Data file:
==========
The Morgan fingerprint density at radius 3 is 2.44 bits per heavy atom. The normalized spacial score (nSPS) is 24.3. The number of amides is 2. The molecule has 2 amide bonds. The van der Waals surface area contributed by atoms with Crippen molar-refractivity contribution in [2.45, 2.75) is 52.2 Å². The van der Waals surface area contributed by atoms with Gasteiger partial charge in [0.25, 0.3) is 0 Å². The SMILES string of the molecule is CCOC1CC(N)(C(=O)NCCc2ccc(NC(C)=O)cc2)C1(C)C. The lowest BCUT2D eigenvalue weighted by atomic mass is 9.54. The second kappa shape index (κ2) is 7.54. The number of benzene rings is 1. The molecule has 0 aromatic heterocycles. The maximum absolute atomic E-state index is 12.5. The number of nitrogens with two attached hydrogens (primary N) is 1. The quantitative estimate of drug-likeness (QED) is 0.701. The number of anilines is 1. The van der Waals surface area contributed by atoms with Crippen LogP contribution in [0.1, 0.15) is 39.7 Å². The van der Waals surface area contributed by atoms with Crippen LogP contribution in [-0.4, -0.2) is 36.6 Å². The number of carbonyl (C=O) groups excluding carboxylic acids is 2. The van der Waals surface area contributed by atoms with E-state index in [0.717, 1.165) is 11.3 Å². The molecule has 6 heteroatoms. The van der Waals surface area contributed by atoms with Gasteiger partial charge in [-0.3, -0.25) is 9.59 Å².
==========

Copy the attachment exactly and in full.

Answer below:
The Morgan fingerprint density at radius 3 is 2.44 bits per heavy atom. The normalized spacial score (nSPS) is 24.3. The number of amides is 2. The molecule has 2 amide bonds. The van der Waals surface area contributed by atoms with Crippen molar-refractivity contribution in [2.45, 2.75) is 52.2 Å². The van der Waals surface area contributed by atoms with Gasteiger partial charge in [0.25, 0.3) is 0 Å². The SMILES string of the molecule is CCOC1CC(N)(C(=O)NCCc2ccc(NC(C)=O)cc2)C1(C)C. The lowest BCUT2D eigenvalue weighted by atomic mass is 9.54. The second kappa shape index (κ2) is 7.54. The number of benzene rings is 1. The molecule has 0 aromatic heterocycles. The maximum absolute atomic E-state index is 12.5. The number of nitrogens with two attached hydrogens (primary N) is 1. The quantitative estimate of drug-likeness (QED) is 0.701. The number of anilines is 1. The van der Waals surface area contributed by atoms with Crippen LogP contribution in [0.1, 0.15) is 39.7 Å². The van der Waals surface area contributed by atoms with Crippen LogP contribution in [-0.4, -0.2) is 36.6 Å². The number of carbonyl (C=O) groups excluding carboxylic acids is 2. The van der Waals surface area contributed by atoms with E-state index in [0.717, 1.165) is 11.3 Å². The molecule has 6 heteroatoms. The van der Waals surface area contributed by atoms with Gasteiger partial charge in [-0.3, -0.25) is 9.59 Å².